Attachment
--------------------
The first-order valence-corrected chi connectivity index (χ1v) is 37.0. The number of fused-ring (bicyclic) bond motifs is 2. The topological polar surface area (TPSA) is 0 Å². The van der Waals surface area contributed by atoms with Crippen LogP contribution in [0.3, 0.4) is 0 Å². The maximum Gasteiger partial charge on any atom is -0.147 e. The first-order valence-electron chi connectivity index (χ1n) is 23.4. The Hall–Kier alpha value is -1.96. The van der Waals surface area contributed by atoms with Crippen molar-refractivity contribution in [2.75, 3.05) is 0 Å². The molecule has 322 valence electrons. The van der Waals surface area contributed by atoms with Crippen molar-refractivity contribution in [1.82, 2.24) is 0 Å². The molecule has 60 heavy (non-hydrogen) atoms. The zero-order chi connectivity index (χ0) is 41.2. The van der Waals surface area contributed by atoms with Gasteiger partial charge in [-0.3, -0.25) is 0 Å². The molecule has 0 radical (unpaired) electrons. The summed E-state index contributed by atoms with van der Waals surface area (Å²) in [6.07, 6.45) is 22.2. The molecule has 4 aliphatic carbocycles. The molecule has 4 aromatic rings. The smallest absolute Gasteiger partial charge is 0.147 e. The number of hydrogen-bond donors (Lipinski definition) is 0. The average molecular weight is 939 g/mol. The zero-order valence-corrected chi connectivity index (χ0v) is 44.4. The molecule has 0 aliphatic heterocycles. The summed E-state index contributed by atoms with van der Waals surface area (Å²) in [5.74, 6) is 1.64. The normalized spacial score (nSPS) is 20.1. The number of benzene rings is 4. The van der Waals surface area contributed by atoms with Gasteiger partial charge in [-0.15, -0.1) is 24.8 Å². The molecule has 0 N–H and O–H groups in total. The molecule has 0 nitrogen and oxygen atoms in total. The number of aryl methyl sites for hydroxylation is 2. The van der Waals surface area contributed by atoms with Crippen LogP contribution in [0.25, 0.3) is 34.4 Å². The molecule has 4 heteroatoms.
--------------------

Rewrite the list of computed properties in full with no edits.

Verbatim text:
The first-order valence-corrected chi connectivity index (χ1v) is 37.0. The number of fused-ring (bicyclic) bond motifs is 2. The topological polar surface area (TPSA) is 0 Å². The van der Waals surface area contributed by atoms with Crippen LogP contribution in [0.3, 0.4) is 0 Å². The maximum Gasteiger partial charge on any atom is -0.147 e. The first-order valence-electron chi connectivity index (χ1n) is 23.4. The Hall–Kier alpha value is -1.96. The van der Waals surface area contributed by atoms with Crippen molar-refractivity contribution in [2.75, 3.05) is 0 Å². The molecule has 322 valence electrons. The van der Waals surface area contributed by atoms with Crippen molar-refractivity contribution in [1.82, 2.24) is 0 Å². The molecule has 60 heavy (non-hydrogen) atoms. The zero-order chi connectivity index (χ0) is 41.2. The van der Waals surface area contributed by atoms with Gasteiger partial charge in [-0.3, -0.25) is 0 Å². The molecule has 0 radical (unpaired) electrons. The summed E-state index contributed by atoms with van der Waals surface area (Å²) in [6.07, 6.45) is 22.2. The molecule has 4 aliphatic carbocycles. The molecule has 4 aromatic rings. The smallest absolute Gasteiger partial charge is 0.147 e. The number of hydrogen-bond donors (Lipinski definition) is 0. The average molecular weight is 939 g/mol. The zero-order valence-corrected chi connectivity index (χ0v) is 44.4. The molecule has 0 aliphatic heterocycles. The summed E-state index contributed by atoms with van der Waals surface area (Å²) in [5.74, 6) is 1.64. The normalized spacial score (nSPS) is 20.1. The number of benzene rings is 4. The van der Waals surface area contributed by atoms with Gasteiger partial charge in [-0.15, -0.1) is 24.8 Å². The molecule has 0 N–H and O–H groups in total. The molecule has 0 nitrogen and oxygen atoms in total. The number of aryl methyl sites for hydroxylation is 2. The van der Waals surface area contributed by atoms with Crippen LogP contribution in [0.25, 0.3) is 34.4 Å². The molecule has 4 heteroatoms.